For STED imaging of fixed embryos, C. elegans control and tsg-101(RNAi) animals were dissected onto poly-l-lysine–coated slides, rapidly frozen in liquid nitrogen, subjected to a freeze–crack method to permeabilize the eggshell of embryos, and fixed in 100% MeOH at −20°C for 20 min as described previously (Desai et al., 2003). Antibodies directed against VPS-32 (Shen et al., 2014) and ZEN-4 (Audhya et al., 2005) were conjugated to Alexa Fluor 680 and Cy3 dyes, respectively, and incubated on the slides overnight at 4°C. Samples were mounted with ProLong Diamond and allowed to cure for 24 h at room temperature. Images were collected at room temperature using a 100× STED white oil objective (1.4 NA) on a STED 3× microscope (TCS SP8) equipped with HyD SP GaAsP detectors (Leica Microsystems) using two depletion lasers (660 and 775 nm). Image acquisition was performed using LAS X software (Leica Microsystems). Raw image files were deconvolved using Huygens Professional software (Scientific Volume Imaging), and parallel confocal images were also acquired using a white light laser.
Online supplemental material
Fig. S1 shows light and electron microscopic analysis of an embryo after treatment with nocodazole, demonstrating that microtubules are not detectable within the intercellular bridge after such treatment. Fig. S2 shows serial thin sections of tsg-101(RNAi) embryos ∼1,110 s after initiation of furrow ingression, demonstrating that ESCRT function is dispensable for the first embryonic membrane scission event in C. elegans. Fig. S3 shows light and electron microscopic analysis of an intercellular bridge after treatment with Blebbistatin, demonstrating that myosin II function is required for cytokinetic abscission in C. elegans. Videos 1, 2, 3, 4, 5, and 6 show the tomographic reconstruction and 3D modeling of the first intercellular bridge in the C. elegans embryo and correspond to Fig. 1 C. The time points of freezing after initiation of furrow ingression are Video 1, 240 s; Video 2, 375 s; Video 3, 445 s; Video 4, 650 s; Video 5, 765 s; and Video 6, 900 s.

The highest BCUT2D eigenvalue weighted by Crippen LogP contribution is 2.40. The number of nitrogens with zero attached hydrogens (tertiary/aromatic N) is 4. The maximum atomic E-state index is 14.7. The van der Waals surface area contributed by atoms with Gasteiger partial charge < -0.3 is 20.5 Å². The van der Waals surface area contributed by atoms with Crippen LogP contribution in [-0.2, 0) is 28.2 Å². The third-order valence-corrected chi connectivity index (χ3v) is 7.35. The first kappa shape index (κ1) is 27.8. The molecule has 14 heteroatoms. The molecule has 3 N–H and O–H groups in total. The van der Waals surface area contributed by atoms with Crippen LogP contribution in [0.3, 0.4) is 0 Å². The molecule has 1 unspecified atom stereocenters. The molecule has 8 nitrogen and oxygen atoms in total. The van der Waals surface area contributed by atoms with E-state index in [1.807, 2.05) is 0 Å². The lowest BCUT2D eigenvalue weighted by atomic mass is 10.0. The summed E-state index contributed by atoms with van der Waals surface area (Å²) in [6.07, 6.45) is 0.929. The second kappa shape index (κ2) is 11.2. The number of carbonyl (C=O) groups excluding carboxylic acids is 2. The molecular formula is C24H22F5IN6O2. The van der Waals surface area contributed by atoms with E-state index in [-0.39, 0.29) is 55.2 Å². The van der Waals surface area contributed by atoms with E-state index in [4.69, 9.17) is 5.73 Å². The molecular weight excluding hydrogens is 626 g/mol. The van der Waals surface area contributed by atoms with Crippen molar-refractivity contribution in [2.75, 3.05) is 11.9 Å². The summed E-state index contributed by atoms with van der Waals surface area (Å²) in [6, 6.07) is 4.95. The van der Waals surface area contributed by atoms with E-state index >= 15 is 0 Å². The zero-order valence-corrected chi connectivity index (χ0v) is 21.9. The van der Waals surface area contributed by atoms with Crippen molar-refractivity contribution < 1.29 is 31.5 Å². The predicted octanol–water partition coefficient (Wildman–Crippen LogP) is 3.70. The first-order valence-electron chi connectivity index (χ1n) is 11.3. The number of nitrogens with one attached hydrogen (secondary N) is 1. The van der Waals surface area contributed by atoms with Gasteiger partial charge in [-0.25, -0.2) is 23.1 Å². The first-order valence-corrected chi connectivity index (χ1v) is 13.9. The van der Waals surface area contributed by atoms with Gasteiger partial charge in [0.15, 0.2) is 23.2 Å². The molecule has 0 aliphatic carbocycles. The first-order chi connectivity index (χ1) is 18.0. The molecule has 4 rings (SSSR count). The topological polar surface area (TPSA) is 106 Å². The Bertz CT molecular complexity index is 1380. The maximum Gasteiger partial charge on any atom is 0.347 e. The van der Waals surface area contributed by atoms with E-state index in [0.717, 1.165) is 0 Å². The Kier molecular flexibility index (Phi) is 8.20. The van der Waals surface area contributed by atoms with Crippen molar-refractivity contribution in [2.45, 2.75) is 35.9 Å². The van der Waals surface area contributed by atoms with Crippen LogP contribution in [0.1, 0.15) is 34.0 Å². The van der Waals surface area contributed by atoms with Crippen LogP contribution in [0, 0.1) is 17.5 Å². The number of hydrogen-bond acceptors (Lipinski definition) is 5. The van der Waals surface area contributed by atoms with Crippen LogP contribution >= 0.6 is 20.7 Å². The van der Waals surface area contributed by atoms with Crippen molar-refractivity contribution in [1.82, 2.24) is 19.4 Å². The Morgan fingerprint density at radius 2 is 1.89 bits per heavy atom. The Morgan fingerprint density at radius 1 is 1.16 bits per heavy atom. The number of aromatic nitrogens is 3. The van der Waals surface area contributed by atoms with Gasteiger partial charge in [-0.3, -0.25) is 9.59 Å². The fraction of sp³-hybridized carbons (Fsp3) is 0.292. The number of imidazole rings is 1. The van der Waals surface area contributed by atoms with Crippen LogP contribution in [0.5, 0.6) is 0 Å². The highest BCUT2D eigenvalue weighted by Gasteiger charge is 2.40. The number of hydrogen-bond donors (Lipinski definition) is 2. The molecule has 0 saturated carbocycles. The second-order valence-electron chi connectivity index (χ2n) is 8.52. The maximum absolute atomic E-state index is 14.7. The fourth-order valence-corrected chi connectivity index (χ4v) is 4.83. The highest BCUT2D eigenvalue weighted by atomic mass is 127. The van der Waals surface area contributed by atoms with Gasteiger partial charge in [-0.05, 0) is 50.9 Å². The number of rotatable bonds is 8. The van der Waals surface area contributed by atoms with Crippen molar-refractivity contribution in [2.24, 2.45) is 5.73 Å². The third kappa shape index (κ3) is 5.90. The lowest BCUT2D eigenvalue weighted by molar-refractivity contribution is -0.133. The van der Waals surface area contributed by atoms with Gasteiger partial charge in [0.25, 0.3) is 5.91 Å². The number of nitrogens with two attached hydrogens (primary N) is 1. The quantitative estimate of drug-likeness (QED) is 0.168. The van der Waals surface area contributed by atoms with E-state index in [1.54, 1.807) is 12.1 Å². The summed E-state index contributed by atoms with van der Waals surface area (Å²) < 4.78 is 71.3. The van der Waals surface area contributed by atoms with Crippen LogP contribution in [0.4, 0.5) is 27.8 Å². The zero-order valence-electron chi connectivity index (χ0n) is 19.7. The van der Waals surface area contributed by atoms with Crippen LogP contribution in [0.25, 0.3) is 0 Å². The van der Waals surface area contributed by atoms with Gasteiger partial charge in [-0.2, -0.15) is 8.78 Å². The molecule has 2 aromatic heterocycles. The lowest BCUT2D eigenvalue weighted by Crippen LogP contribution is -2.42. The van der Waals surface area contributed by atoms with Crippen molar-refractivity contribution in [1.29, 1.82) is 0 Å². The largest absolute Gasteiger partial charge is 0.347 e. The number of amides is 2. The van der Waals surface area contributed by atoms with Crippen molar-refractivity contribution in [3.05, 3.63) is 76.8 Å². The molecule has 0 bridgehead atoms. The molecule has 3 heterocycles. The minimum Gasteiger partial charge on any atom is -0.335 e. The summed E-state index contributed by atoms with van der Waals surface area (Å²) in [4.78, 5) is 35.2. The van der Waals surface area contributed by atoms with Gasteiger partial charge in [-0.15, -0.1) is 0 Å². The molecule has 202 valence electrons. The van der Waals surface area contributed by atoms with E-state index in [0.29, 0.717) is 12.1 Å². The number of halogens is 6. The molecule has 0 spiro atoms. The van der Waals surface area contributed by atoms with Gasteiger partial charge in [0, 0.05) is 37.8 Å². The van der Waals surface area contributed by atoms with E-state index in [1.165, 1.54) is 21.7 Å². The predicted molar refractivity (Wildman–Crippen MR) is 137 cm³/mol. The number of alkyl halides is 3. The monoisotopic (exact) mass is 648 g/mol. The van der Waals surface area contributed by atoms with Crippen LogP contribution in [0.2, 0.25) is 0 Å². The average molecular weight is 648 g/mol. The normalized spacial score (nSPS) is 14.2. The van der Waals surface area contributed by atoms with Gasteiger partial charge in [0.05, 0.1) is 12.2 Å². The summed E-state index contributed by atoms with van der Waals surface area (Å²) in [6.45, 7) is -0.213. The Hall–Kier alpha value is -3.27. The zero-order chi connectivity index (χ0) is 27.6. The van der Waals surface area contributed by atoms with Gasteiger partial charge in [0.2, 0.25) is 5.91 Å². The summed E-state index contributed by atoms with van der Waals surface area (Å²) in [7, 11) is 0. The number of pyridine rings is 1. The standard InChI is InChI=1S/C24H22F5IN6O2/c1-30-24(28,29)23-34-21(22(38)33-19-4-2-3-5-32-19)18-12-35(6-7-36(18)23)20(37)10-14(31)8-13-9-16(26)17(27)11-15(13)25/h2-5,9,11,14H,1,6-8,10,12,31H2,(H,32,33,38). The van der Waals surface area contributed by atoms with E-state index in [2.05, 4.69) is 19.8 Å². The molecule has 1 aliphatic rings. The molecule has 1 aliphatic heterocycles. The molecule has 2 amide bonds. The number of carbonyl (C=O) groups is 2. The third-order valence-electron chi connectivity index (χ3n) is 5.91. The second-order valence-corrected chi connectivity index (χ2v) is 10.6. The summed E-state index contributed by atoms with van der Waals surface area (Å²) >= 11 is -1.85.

We thank Mandy Munzig and Doreen Streichert (Faculty of Medicine Carl Gustav Carus, Technische Universität Dresden) as well as the members of the light microscopy and electron microscopy facilities at the Max Planck Institute of Molecular Cell Biology and Genetics (Dresden) for technical assistance. We are also grateful to Mihail Sarov (TransgeneOmics Unit, Max Planck Institute of Molecular Cell Biology and Genetics) for generating the TSG-101 strain.
This work was funded by Deutsche Forschungsgemeinschaft grant MU1423/4-1 to T. Müller-Reichert and National Institutes of Health grant GM088151 to A. Audhya.
The authors declare no competing financial interests.
Author contributions: All authors conceived and designed experiments. J König, E.B. Frankel, A. Audhya, and T. Müller-Reichert performed experiments and analyzed data. J. König, A. Audhya, and T. Müller-Reichert wrote the paper with input from E.B. Frankel.
J. König’s present address is Electron Microscopy Science Technology Platform, The Francis Crick Institute, London NW1 1AT, England, UK.